The USPTO Rule at Issue
The district court also determined that 37 CFR § 1.704(c)(12) was a reasonable interpretation of the PTA statute that was entitled to Skidmore deference. This rule states:
(c) Circumstances that constitute a failure of the applicant to engage in reasonable efforts to conclude processing or examination of an application also include the following circumstances, which will result in the following reduction of the period of adjustment set forth in § 1.703 to the extent that the periods are not overlapping:
(12) Further prosecution via a continuing application, in which case the period of adjustment set forth in Sec. 1.703 shall not include any period that is prior to the actual filing date of the application that resulted in the patent.
(This rule originally was set forth at 37 CFR § 1.704(c)(11), and was renumbered to 37 CFR § 1.704(c)(12) with the PTA rule changes published August 12, 2012, with an effective date of September 17, 2012.)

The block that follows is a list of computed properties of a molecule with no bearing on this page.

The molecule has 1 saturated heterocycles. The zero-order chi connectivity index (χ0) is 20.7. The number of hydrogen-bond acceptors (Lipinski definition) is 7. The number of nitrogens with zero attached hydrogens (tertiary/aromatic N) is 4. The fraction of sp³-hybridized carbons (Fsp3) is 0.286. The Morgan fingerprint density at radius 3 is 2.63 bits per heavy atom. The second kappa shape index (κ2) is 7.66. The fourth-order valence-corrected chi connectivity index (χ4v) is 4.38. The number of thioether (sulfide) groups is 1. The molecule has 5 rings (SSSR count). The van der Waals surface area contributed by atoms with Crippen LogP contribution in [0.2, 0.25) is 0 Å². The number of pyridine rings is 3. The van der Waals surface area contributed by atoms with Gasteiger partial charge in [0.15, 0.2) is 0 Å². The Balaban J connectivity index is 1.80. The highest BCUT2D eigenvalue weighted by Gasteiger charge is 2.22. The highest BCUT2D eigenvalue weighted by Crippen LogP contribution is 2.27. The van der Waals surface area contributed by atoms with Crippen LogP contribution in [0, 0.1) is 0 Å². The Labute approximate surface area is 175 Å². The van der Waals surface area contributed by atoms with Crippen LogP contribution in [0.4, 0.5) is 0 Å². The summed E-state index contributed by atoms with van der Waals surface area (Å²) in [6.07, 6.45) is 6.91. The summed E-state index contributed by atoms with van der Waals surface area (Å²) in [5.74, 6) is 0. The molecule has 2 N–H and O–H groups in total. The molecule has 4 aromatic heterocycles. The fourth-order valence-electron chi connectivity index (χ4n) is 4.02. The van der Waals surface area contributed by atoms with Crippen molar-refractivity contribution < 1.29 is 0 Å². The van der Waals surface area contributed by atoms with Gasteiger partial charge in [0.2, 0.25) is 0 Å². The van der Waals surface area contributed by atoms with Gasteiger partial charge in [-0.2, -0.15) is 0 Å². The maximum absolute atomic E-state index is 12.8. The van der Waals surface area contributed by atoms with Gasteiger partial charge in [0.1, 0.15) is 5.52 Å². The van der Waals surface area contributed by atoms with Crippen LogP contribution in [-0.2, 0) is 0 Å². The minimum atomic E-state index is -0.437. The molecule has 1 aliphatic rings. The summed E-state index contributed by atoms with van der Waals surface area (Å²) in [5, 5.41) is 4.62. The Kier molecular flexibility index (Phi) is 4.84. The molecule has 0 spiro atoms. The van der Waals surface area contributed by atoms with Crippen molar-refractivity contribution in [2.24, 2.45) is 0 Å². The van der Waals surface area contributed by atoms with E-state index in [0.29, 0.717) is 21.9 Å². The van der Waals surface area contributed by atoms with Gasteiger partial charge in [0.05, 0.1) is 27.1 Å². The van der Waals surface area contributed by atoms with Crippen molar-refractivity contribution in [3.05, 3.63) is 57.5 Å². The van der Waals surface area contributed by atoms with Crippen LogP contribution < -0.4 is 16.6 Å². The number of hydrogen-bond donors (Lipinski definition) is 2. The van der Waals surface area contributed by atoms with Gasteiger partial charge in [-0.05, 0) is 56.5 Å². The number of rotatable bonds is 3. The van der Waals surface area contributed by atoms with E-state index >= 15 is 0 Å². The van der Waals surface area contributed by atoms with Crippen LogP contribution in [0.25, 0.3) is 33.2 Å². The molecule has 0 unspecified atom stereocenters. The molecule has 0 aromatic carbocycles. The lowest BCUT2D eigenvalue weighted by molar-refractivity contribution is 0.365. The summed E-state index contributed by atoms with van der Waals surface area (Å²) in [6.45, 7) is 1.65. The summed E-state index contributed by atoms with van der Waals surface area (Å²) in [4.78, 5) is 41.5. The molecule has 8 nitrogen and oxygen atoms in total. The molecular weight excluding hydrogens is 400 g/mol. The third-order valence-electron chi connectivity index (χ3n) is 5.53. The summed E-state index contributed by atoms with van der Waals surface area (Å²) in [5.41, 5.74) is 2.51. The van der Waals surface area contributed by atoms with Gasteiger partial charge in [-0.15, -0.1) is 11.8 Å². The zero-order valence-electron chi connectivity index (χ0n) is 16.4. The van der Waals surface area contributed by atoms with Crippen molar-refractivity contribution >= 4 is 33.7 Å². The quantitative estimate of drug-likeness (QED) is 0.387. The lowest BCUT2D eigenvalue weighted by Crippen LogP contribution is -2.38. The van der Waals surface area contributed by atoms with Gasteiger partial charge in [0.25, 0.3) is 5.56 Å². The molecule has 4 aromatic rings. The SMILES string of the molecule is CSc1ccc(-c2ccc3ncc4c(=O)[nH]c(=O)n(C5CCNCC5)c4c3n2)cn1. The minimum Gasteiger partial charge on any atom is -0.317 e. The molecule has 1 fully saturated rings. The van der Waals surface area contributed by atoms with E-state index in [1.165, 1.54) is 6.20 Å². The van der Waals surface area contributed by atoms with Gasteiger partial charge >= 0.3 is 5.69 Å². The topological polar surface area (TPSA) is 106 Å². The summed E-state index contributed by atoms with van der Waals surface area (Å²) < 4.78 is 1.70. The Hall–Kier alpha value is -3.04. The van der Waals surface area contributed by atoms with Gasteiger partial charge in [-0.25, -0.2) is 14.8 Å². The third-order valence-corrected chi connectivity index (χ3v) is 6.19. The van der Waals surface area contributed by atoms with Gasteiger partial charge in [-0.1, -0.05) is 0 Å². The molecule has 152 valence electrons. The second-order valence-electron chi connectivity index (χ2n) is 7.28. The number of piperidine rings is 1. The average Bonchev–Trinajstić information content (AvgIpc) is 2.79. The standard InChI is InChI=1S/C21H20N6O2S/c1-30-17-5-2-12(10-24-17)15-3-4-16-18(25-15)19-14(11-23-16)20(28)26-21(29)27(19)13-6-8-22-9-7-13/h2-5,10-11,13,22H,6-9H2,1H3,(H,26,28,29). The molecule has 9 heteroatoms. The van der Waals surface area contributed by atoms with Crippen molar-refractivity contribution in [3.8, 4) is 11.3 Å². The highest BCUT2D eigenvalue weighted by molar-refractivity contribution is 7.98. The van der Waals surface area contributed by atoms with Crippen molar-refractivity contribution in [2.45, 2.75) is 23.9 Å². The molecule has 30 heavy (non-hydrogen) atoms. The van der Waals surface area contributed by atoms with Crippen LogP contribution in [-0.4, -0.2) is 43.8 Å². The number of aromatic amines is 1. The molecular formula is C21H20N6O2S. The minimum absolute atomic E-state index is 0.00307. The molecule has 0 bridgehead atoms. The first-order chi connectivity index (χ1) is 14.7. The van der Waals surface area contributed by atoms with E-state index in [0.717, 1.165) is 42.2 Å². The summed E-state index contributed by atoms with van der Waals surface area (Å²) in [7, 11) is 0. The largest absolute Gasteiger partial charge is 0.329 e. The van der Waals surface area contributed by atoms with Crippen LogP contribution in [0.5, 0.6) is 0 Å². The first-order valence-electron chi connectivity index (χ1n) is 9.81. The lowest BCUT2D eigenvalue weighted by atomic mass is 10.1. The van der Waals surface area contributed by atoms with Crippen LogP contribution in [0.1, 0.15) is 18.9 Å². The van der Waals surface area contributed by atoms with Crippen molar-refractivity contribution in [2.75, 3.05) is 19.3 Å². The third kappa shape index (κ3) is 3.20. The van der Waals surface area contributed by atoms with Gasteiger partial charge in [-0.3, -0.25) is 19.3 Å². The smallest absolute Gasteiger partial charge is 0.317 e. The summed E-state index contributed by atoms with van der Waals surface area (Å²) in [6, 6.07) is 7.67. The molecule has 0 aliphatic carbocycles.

The court evaluated the USPTO regulations under four factors:
whether the regulations were a contemporaneous construction of a statute by the persons charged with the responsibility implementing the statute
the thoroughness evident in its consideration and the validity of its reasoning
its consistency with earlier and later pronouncements
whether it reflects agency-wide policy.
In deciding to uphold the rule, the court reasoned that it was adopted essentially contemporaneously with the statute and has been consistently applied without challenge for thirteen years.
The Choice Between § 121 And Enforceable Patent Term